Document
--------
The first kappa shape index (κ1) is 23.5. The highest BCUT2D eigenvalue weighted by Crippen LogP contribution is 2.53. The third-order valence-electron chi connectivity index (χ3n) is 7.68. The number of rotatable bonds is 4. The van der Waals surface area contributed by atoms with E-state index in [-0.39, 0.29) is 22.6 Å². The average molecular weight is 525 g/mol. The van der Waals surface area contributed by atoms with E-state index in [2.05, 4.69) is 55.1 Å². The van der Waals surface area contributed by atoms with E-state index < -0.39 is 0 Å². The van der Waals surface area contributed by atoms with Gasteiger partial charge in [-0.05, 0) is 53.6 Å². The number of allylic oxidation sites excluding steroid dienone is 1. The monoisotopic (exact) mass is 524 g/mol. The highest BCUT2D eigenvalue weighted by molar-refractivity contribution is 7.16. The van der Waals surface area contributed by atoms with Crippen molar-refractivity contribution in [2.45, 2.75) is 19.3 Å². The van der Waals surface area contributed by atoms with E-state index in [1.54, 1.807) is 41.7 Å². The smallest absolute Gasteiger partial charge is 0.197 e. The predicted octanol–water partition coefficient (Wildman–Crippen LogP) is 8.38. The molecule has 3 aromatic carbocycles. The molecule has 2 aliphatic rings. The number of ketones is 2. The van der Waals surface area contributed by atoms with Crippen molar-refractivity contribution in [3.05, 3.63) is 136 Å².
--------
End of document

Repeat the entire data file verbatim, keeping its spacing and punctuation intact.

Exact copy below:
The first kappa shape index (κ1) is 23.5. The highest BCUT2D eigenvalue weighted by Crippen LogP contribution is 2.53. The third-order valence-electron chi connectivity index (χ3n) is 7.68. The number of rotatable bonds is 4. The van der Waals surface area contributed by atoms with E-state index in [-0.39, 0.29) is 22.6 Å². The average molecular weight is 525 g/mol. The van der Waals surface area contributed by atoms with E-state index in [2.05, 4.69) is 55.1 Å². The van der Waals surface area contributed by atoms with E-state index < -0.39 is 0 Å². The van der Waals surface area contributed by atoms with Gasteiger partial charge in [-0.05, 0) is 53.6 Å². The number of allylic oxidation sites excluding steroid dienone is 1. The monoisotopic (exact) mass is 524 g/mol. The highest BCUT2D eigenvalue weighted by molar-refractivity contribution is 7.16. The van der Waals surface area contributed by atoms with Crippen molar-refractivity contribution in [2.45, 2.75) is 19.3 Å². The van der Waals surface area contributed by atoms with E-state index in [1.54, 1.807) is 41.7 Å². The smallest absolute Gasteiger partial charge is 0.197 e. The predicted octanol–water partition coefficient (Wildman–Crippen LogP) is 8.38. The molecule has 3 aromatic carbocycles. The molecule has 2 aliphatic rings. The number of ketones is 2. The van der Waals surface area contributed by atoms with Crippen molar-refractivity contribution in [3.05, 3.63) is 136 Å².